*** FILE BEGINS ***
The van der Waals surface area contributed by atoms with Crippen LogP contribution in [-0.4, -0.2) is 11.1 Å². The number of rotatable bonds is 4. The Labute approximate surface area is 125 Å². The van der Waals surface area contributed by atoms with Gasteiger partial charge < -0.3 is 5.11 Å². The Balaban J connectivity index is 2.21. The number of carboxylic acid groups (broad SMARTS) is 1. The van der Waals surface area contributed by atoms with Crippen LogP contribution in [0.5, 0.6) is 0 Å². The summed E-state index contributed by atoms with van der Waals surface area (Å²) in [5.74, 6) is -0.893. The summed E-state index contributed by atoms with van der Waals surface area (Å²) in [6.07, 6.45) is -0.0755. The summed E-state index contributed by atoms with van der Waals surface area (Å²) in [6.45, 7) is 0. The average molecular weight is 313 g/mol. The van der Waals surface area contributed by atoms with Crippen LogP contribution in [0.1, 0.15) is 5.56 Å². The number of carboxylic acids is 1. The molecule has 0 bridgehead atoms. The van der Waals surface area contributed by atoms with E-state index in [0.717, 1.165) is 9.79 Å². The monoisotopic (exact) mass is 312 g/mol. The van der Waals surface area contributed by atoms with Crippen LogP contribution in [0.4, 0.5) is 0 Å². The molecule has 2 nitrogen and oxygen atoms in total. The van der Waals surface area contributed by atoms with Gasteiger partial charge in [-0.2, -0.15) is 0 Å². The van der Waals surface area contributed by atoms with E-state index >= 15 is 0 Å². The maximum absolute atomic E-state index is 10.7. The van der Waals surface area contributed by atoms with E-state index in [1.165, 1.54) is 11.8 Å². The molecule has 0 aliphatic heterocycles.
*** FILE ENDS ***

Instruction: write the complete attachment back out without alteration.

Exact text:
The van der Waals surface area contributed by atoms with Crippen LogP contribution in [-0.4, -0.2) is 11.1 Å². The number of rotatable bonds is 4. The Labute approximate surface area is 125 Å². The van der Waals surface area contributed by atoms with Gasteiger partial charge < -0.3 is 5.11 Å². The Balaban J connectivity index is 2.21. The number of carboxylic acid groups (broad SMARTS) is 1. The van der Waals surface area contributed by atoms with Crippen LogP contribution in [0.5, 0.6) is 0 Å². The summed E-state index contributed by atoms with van der Waals surface area (Å²) in [5.74, 6) is -0.893. The summed E-state index contributed by atoms with van der Waals surface area (Å²) in [6.07, 6.45) is -0.0755. The summed E-state index contributed by atoms with van der Waals surface area (Å²) in [6.45, 7) is 0. The average molecular weight is 313 g/mol. The van der Waals surface area contributed by atoms with Crippen LogP contribution in [0.1, 0.15) is 5.56 Å². The number of carboxylic acids is 1. The molecule has 0 bridgehead atoms. The van der Waals surface area contributed by atoms with E-state index in [0.717, 1.165) is 9.79 Å². The monoisotopic (exact) mass is 312 g/mol. The van der Waals surface area contributed by atoms with Crippen LogP contribution in [0.4, 0.5) is 0 Å². The molecule has 2 nitrogen and oxygen atoms in total. The van der Waals surface area contributed by atoms with Gasteiger partial charge in [-0.2, -0.15) is 0 Å². The van der Waals surface area contributed by atoms with E-state index >= 15 is 0 Å². The maximum absolute atomic E-state index is 10.7. The van der Waals surface area contributed by atoms with E-state index in [1.165, 1.54) is 11.8 Å². The molecule has 0 aliphatic heterocycles.